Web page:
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MINISTRY OF TOURISM AND CIVIL AVIATION
REPUBLIC OF MALDIVES
C I R C U L A R

Circular No:
88-QM/CIR/2006/38
Date:

26th December 2006 All tourist resorts / Picnic Islands / Yacht marinas/ hotels/Safari vessels Subject:
Elimination of Mosquito breeding sites

If transmission is not clear or incomplete, please inform Quality Management Section at Tel no: 3323224 (ext.

233)

Dear Sir / Madam,
Unusually prolonged rain in the past several weeks in the country has raised concerns that it may create mosquito breeding sites. You would agree that both the elimination of mosquito breeding sites and the adoption of mosquito control measures are essential to reduce the risk of vector borne diseases. We are, therefore, transmitting herewith a copy of the recommended prevention measures against mosquito borne diseases released today by the Ministry of Health to help resorts respond to prevailing concerns and to reduce risks. We trust that you would study these measures and adopt them as you deem necessary. We will remain in touch with you over the matter, and we assure you of our best co- cooperation and consideration at all times. Yours sincerely, Director

Prevention Measures against mosquito borne diseases

Bite prevention
Most important aspect of mosquito borne disease prevention is mosquito control and
prevention of breeding.
Following steps are recommended to reduce the risk of being bitten by an infected
mosquito:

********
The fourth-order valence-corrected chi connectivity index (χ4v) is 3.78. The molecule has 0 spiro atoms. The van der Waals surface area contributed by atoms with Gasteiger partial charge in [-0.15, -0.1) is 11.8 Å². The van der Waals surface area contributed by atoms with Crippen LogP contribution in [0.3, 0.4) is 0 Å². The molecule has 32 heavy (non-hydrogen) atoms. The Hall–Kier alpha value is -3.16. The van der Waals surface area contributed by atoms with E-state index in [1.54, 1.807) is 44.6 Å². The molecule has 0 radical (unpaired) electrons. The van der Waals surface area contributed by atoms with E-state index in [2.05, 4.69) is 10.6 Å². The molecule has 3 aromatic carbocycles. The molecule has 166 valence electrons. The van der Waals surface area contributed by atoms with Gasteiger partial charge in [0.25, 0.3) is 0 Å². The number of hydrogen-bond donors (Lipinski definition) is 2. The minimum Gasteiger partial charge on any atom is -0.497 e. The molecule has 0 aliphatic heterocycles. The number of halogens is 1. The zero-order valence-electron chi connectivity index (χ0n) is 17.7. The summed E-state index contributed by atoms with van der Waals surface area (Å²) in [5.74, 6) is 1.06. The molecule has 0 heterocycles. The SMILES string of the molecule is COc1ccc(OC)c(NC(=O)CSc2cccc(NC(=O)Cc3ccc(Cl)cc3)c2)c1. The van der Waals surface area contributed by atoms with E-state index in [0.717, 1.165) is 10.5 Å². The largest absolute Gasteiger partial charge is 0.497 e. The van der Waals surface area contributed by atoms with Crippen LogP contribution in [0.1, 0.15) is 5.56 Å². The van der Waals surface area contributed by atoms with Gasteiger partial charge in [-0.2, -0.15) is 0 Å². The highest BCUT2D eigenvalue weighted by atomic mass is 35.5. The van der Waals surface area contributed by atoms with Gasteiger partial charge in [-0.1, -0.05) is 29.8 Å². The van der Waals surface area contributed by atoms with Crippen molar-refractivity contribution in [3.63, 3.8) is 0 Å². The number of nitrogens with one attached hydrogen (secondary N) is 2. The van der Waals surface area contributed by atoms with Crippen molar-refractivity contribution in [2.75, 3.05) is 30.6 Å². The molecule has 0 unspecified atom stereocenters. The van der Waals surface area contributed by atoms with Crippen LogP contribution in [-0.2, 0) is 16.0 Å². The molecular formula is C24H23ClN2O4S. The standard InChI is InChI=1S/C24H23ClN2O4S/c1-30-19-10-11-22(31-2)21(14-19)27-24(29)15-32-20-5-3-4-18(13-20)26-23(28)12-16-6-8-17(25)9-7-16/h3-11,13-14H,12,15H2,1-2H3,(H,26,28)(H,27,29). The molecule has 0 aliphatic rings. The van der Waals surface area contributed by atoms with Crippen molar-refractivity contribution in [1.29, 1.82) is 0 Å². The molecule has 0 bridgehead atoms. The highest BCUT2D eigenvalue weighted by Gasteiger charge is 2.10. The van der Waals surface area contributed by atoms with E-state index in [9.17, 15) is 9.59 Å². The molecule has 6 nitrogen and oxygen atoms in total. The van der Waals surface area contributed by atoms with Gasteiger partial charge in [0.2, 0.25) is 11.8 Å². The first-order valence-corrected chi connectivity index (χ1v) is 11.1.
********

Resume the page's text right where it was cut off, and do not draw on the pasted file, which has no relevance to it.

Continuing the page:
• Use insect repellent on exposed skin surfaces when outdoors, particularly during the day as the mosquito that transmits dengue and chikungunya is a daytime biter. • Repellents containing 30% to 50% DEET (N,N-diethyl-m-toluamide) are recommended as the most reliable and long-lasting. Lower concentrations of DEET offer shorter-term protection and require more frequent reapplication. • Length of protection also varies with ambient temperature, amount of perspiration, any water exposure, abrasive removal, and other factors. • DEET formulations as high as 50% are recommended for both adults and children over 2 months of age. Protect infants less than 2 months of age by using a carrier draped with mosquito netting with an elastic edge for a tight fit. • The recommendations for DEET use in pregnant women do not differ from those for non-pregnant adults. • Repellent products that do not contain DEET are not likely to offer the same degree of protection from mosquito bites as products containing DEET. • DEET-based repellents applied according to label instructions may be used with sunscreen with no reduction in repellent activity. When using sunscreen, apply sunscreen first and then repellent. • Clothing may also be sprayed with repellent containing permethrin for greater protection. Permethrin is not labeled for use directly on skin. Most repellent is generally removed from clothing and gear by a single washing, but permethrin-treated clothing is effective for up to 5 washings. • Repellent should be washed off at the end of the day before going to bed. • If illness develops, stay under a mosquito net or indoors to limit mosquito bites and to avoid further spread of infection. DEET is a well studied repellant and adverse reaction to this is very unlikely. However, the possibility of adverse reactions to DEET will be minimized if they take the following precautions: • Use enough repellent to cover exposed skin or clothing. Do not apply repellent to skin that is under clothing. Heavy application is not necessary to achieve protection. • Do not apply repellent to cuts, wounds, or irritated skin. • After returning indoors, wash treated skin with soap and water. • Do not spray aerosol or pump products in enclosed areas; do not inhale the aerosol. • Do not apply aerosol or pump products directly to the face. Spray your hands and then rub them carefully over the face, avoiding eyes and mouth. • When using repellent on a child, apply it to your own hands and then rub them on the child. Avoid the child's eyes and mouth and apply sparingly around the ears. • Do not apply repellent to children's hands. (Children tend to put their hands in their * This is a computer generated fax tserver users VIEW CIRCULAR QM 2006 mos.doc